After an unusually cold winter, Beaufort experienced an unusually warm day.  Ironic how this brought an unusually strong desire for a cold beer. So while running some errands downtown I stopped in at Panini’s, a local eatery on Bay Street that’s a popular hangout for many of the pilots and their wives from the air station.

Nick, the owner, was busy but he had a few minutes to chat about Main Street Beaufort’s 16th Annual Shrimp Fest and the Lt. Dan Weekend and concert featuring Gary Sinise and the Lt. Dan Band.  Nick, a smart businessman, asked a question I think many people wonder: why do you have to raise money to help wounded vets in the first place? Isn’t that something that the Veterans’ Administration handles?

Probably the best way to answer that question here is to highlight a rather typical story of a service member whom the Independence Fund has assisted; (although it’s hard to call them typical when all of these men and women are so exceptional in so many ways).  Sgt. Ryan Major was profiled in a Fox News story when he became our 10th recipient of a $25,000 robotic wheel-chair from the Independence Fund. (The story can be viewed under the “mission” tab on the website).

Ryan, who is still on active duty, was an infantry squad leader serving in Ramadi, Iraq, when an improvised explosive device (IED) was detonated underneath him while on foot patrol.  His injuries were severe.  Ryan lost both legs, suffered extensive damage to both arms and amputation of numerous fingers, and a moderate to severe traumatic brain injury.  In the two years since he was injured, he’s undergone more than 40 surgeries and non-stop physical therapy.

Ryan is an exceptionally driven young man, though, and his recovery has been remarkable.  Already, he has been accepted to University and plans to attend this fall after he is discharged from the Army.

Several non-governmental factors have contributed to Ryan’s successful recovery.  First,  his mother.  Ryan’s mother, Lorrie, comes from a nursing background and has been an active part of the decision making in Ryan’s recovery plan. She is his full-time caregiver and his fulltime advocate as well.  Without Lorrie, Ryan’s recovery would have looked completely different.  But it came with enormous sacrifice on her part.  Like many moms, Lorrie put Ryan first and set aside a well-paying career to do this for her son.

Second, residing in Silver Spring Maryland, a short distance from the Walter Reed Army Medical Center where he has received most of his post-injury care, allowed Ryan and his family to be deeply involved in his treatment plan.  Also, two stellar institutions nearby – the University of Maryland’s Shock Trauma Center and the National Rehabilitation Hospital, located in Washington, DC, provided additional world class post-injury care that Walter Reed could not. Although it’s hard to call someone with Ryan’s injuries fortunate, few other severely wounded service members have had their family and hometown support network so close by, and it certainly made a difference.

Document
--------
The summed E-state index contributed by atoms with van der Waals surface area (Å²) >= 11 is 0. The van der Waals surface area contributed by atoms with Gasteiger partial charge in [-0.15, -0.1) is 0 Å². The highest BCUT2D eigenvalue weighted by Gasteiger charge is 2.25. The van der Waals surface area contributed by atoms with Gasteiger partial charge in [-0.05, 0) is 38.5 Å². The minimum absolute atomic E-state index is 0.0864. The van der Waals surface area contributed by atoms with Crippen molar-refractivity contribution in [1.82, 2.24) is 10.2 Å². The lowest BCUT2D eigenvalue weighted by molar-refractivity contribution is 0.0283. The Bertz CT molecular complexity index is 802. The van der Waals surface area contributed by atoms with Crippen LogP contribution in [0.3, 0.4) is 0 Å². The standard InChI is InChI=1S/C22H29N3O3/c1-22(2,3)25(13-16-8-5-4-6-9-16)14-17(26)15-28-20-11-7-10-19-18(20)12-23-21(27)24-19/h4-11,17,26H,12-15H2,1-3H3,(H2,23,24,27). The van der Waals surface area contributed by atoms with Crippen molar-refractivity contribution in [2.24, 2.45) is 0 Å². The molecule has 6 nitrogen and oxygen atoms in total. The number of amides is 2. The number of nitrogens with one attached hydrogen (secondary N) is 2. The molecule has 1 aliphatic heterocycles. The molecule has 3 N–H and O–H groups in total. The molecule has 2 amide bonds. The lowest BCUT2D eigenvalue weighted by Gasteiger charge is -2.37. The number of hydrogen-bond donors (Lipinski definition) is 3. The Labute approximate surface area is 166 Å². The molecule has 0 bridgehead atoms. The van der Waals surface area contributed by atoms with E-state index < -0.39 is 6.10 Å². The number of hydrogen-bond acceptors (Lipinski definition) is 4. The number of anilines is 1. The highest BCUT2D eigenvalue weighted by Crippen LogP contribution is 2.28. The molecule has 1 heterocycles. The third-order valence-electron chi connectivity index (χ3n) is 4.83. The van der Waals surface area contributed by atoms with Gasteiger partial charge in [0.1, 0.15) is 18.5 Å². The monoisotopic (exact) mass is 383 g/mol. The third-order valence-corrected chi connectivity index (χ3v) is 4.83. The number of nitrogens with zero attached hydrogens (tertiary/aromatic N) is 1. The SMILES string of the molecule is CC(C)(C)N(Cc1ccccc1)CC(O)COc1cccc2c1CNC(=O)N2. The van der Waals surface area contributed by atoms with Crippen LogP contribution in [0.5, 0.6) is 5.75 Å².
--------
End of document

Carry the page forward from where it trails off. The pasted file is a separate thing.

Third, outside help from the non-profit community has been instrumental.  Aside from the $25,000 wheelchair provided by the Independence Fund, we helped Paws-4-Liberty to place a service dog with the family.  A well trained service dog can cost anywhere from $25,000-$40,000 to train, plus the hotel and travel expenses for the actual placement, which can last up to a week.  It was worth it though.  According to Lorrie, Ryan, who used to call for assistance in the middle of every night, now sleeps restfully because of the dog’s presence.  “He feels safe, and the dog has been wonderful, “ she said.

Because of Ryan’s injuries, the family’s home needed extensive remodeling.  There are VA grants for this type service but they are capped at $50,000 and are one-time only.  Not much help to a service member who, like most twenty-something year olds, will be moving at some point in his future, or who, like in Ryan’s case, needed renovations that cost more than $100,000.  In this instance, the non-profit organization Rebuilding Together stepped in and provided the renovations.  And because Ryan was injured inside Anbar Province, the Area of Operations controlled by the Marine Corps, we were even able to facilitate another non-profit, the Injured Marine Semper Fi Fund, to provide Ryan with a $25,000 pick-up truck that was specially adapted for his use, giving him even greater independence.

So, getting back to Nick’s original question: There is a demonstrated need for the services provided by the legitimate non-profits that are helping service members like Ryan and their families.  When factoring in the loss of income that Ryan’s mother has experienced because she became her son’s full-time advocate and caregiver, more than a half-million dollars in goods or services has been allocated for this one soldier that the government has not, or will not, provide.  And that is why real support is still needed.

“How can I help?” Nick asked.

“Can you pick a slow night when you will donate 20% of the restaurant’s proceeds to support the troops coming in for the Lt. Dan Weekend / Shrimp Festival?” I asked.

Nick paused, and then he literally knocked my socks off. “Let’s do it this Memorial Day, May 31st, and I will see if I can get all the restaurants along Bay Street to do the same.”

Wow, Beaufort.  Now that’s Real Support.


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